Recently the UK Government’s Department for Transport (DfT) and Innovate UK have awarded a project which plans to have 30 hydrogen fuel cell heavy goods vehicles (HGVs) on UK roads by 2026.
The Hydrogen Aggregated UK Logistics (HyHaul) project is being led by Protium and the plan for the project consist of bringing together green hydrogen production, hydrogen logistics, refuelling and infrastructure and fuel cell HGVs in order to begin operating the vehicles along a main road from London to South Wales. The consortium partners who will be involved with the first phase include ReFuels’ CNG, Scania, NRG Riverside and Reynolds Logistics. The trucks involved in the project will be provided by multiple OEMs, EV Cargo and FSEW.
The funding for the project has been awarded to this particular project, as it aligns with the UK Government’s plan to have up to 370 zero-emission vehicles operating across the country as soon as possible. Furthermore, this project was made possible through the recent breakthrough earlier this year, when Protium’s Pioneer One project in South Wales found a way to produce hydrogen and then went on to being able to refuel buses within the region that this current project will be operating in.
The CEO of Protium, Chris Jackson, hopes to be able to provide operational data around the performance of the first trucks to the vehicle OEMs and fleet operators. He also hopes to show the potential for green hydrogen within the UK sector. Jackson commented, “Our project provides a commercially viable solution to lower the emissions of long-distance haulage, a notoriously hard-to-abate area of the sector. It also marks a significant milestone in Protium’s ambitious target to reduce the UK’s carbon dioxide (CO2) emissions by one million tonnes yearly by 2030.”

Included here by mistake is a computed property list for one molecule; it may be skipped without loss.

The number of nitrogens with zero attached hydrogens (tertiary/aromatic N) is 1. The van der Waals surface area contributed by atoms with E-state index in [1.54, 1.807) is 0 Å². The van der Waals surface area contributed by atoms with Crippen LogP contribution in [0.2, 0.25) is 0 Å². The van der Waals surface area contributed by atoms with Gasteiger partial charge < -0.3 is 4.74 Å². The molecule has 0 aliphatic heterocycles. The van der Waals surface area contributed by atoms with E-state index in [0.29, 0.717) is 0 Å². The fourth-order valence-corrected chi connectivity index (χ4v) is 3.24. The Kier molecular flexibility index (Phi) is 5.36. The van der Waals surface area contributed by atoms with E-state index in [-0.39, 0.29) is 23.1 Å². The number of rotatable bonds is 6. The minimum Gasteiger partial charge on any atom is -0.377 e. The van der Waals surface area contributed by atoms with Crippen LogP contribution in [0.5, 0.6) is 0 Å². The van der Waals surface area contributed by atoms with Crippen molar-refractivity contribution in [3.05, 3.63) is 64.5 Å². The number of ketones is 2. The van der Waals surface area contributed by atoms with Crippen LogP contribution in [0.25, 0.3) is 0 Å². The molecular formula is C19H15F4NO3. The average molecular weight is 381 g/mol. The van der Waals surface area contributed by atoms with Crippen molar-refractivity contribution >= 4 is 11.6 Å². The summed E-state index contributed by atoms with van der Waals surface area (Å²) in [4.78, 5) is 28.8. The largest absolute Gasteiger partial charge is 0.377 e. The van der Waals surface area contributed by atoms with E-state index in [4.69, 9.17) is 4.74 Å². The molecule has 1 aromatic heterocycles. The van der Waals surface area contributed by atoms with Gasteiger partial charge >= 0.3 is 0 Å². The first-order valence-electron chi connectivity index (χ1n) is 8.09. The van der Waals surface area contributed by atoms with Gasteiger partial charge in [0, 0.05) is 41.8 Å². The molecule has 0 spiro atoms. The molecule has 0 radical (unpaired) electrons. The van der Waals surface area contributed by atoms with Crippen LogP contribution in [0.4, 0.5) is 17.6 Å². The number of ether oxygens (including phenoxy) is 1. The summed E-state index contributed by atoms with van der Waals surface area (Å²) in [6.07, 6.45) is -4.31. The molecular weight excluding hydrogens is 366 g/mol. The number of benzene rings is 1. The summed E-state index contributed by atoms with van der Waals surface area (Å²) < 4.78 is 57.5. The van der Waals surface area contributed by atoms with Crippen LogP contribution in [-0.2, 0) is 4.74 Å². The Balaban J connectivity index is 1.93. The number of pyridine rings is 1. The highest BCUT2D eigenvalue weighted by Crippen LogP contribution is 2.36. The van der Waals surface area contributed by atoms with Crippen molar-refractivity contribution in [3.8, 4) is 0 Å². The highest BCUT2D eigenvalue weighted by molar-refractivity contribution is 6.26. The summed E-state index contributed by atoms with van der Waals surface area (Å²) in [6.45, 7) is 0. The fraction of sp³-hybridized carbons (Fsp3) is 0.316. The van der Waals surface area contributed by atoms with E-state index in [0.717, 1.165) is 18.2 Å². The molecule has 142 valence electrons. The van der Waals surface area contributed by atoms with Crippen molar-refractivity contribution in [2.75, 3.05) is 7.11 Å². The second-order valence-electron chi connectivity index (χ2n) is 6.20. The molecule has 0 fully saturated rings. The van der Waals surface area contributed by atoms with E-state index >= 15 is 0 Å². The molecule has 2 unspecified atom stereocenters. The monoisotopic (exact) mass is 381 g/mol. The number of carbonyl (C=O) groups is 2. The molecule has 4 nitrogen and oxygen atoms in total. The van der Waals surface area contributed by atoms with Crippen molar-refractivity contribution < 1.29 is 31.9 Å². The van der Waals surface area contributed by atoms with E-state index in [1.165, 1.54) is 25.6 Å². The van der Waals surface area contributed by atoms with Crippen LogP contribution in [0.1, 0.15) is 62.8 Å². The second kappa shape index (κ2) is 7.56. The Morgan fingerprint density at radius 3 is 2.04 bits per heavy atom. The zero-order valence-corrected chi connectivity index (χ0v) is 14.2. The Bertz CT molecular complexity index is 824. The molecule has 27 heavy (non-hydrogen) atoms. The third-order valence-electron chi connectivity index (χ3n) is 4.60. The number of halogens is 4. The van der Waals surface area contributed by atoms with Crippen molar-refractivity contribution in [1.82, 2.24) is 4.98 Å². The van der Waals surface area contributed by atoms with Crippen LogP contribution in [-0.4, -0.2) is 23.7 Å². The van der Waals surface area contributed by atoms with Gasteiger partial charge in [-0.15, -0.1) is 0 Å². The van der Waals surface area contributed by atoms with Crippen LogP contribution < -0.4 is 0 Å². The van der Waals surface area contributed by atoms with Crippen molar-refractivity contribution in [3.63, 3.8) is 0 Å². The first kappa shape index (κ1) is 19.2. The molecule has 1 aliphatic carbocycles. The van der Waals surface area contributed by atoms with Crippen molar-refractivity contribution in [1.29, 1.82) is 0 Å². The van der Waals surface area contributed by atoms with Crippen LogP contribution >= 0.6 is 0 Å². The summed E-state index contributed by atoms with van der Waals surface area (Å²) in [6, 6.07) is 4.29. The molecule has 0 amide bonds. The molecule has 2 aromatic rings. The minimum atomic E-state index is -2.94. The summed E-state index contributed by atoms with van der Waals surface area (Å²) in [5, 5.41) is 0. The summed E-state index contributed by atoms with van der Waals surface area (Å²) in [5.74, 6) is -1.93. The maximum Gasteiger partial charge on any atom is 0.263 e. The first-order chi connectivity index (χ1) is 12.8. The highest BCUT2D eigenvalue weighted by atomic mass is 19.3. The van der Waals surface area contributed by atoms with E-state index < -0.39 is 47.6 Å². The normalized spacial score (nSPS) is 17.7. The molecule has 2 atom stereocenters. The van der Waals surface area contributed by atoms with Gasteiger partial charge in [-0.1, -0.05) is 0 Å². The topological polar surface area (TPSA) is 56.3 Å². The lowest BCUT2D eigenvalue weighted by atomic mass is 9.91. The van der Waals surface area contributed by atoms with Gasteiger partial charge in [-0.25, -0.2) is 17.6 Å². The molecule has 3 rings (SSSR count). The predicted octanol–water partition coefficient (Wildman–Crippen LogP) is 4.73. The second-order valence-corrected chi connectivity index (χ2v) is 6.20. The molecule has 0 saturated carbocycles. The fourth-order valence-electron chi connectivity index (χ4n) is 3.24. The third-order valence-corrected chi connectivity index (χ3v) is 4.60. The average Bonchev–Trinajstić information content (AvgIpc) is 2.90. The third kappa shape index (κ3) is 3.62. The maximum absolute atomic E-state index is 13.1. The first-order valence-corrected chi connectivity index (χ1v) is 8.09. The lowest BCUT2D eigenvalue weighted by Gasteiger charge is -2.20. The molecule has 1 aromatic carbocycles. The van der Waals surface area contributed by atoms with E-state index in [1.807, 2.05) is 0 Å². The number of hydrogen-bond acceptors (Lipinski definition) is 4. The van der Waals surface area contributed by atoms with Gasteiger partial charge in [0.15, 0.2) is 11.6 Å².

After the announcement outlining the plan for the project was made, the other companies involved voiced their support for the project.
The Managing Director of FSEW, Geoff Tomlinson, said, “Our primary goal is to achieve operational Net Zero across our fleet by the end of 2024. We’re already 50% there with a mix of electric and compressed natural gas trucks. The addition of these hydrogen trucks is a real game changer for us and the industry.”
Richard Holden, the Roads Minister, said, “Freight and logistics are the beating heart of our economy, and it is only right that we celebrate the sector so that it gets the recognition and support it deserves. From boosting zero emission tech across freight to attracting the future generation of talent to the industry, we are working hard to drive innovation, create jobs and grow the economy by building a brighter, more innovative future for one of our most crucial industries.”
The next steps for this project, will be to increase the number of trucks to 300 by 2030, which will all be the same, weighing a maximum of 44 tons and with haulage operators.